• Be mindful of your weight: Being overweight gives shelter to several diseases which can later turn into serious health issues. As compared to your height, make sure your weight is within what it should be. Losing a few extra pounds will not only help in lowering your blood pressure but will also reduce any other chance of potential medical problems.
  • Reduce sugar and carb intake: Sugar, especially fructose, is known to increases your blood pressure more than salt. Having a low carb, low sugar diet will make you consume more protein and healthy fat, which will, in turn, keep you fuller for longer.
  • Smoking: Quitting smoking is good for your overall health, let alone for lowering your blood pressure. Smoking is known to increase (temporarily) your blood pressure and heart rate, but in the longer run, the nicotine present in tobacco causes to increase your blood pressure by damaging blood vessels and narrowing arteries, thus stopping sufficient amounts of blood flow through your heart.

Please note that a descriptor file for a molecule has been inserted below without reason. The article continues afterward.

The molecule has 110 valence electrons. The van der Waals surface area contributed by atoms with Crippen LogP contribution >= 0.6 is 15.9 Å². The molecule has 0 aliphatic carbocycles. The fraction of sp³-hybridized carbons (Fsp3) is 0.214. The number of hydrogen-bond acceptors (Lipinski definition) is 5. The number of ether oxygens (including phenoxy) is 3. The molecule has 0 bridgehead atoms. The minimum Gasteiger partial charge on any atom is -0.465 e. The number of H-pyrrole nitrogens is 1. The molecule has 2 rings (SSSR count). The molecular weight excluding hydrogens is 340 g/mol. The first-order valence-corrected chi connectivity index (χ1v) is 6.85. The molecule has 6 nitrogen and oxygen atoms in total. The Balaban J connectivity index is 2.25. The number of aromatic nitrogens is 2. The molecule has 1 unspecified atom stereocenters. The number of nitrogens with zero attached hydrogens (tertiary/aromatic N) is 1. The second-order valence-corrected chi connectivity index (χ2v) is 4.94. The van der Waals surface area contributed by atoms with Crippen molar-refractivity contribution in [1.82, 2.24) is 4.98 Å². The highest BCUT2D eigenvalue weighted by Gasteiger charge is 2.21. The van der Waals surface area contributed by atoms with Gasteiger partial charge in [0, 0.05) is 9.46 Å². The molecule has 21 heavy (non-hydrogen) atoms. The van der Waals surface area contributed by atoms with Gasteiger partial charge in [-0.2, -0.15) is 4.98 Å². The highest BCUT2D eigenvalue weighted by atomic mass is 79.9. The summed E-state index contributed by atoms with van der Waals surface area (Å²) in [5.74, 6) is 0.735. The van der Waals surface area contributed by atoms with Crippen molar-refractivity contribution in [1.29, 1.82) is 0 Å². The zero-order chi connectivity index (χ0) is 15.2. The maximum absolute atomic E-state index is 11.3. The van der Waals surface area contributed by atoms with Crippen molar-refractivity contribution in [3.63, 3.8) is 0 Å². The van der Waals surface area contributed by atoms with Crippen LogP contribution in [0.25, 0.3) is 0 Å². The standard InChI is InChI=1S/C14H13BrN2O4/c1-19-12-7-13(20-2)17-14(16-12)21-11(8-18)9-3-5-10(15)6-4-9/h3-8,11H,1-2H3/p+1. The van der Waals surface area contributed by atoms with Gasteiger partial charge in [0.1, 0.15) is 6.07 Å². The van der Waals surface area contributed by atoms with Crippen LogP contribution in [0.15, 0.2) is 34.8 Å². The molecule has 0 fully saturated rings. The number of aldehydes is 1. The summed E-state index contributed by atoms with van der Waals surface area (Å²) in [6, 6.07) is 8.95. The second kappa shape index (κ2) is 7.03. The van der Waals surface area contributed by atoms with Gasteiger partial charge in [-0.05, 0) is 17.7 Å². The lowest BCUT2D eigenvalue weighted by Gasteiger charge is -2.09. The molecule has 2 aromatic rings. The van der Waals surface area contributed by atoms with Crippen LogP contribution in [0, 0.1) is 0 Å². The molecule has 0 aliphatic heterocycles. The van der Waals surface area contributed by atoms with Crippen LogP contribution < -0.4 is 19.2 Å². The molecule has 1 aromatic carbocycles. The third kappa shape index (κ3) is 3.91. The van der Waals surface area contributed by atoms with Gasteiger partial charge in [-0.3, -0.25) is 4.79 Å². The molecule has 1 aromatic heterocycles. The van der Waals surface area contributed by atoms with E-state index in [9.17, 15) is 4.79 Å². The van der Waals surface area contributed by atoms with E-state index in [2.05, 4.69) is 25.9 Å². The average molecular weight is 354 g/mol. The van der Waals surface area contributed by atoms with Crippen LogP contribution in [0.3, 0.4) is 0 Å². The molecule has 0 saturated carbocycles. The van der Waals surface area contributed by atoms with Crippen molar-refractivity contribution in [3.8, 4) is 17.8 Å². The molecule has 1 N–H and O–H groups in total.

Disclaimer: The information provided here is for educational/awareness purposes only and is not intended to be a substitute for medical treatment by a healthcare professional and should not be relied upon to diagnose or treat any medical condition. The reader should consult a registered medical practitioner to determine the appropriateness of the information and before consuming any medication. PharmEasy does not provide any guarantee or warranty (express or implied) regarding the accuracy, adequacy, completeness, legality, reliability or usefulness of the information; and disclaims any liability arising thereof.

Links and product recommendations in the information provided here are advertisements of third-party products available on the website. PharmEasy does not make any representation on the accuracy or suitability of such products/services. Advertisements do not influence the editorial decisions or content. The information in this blog is subject to change without notice. The authors and administrators reserve the right to modify, add, or remove content without notification. It is your responsibility to review this disclaimer regularly for any changes.

Ref

https://www.who.int/health-topics/hypertension#tab=tab_1

https://www.cdc.gov/bloodpressure/about.htm

https://www.heart.org/en/health-topics/high-blood-pressure/the-facts-about-high-blood-pressure/low-blood-pressure-when-blood-pressure-is-too-low

46
4

You may also like

Subscribe
Notify of
guest
0 Comments
Inline Feedbacks
View all comments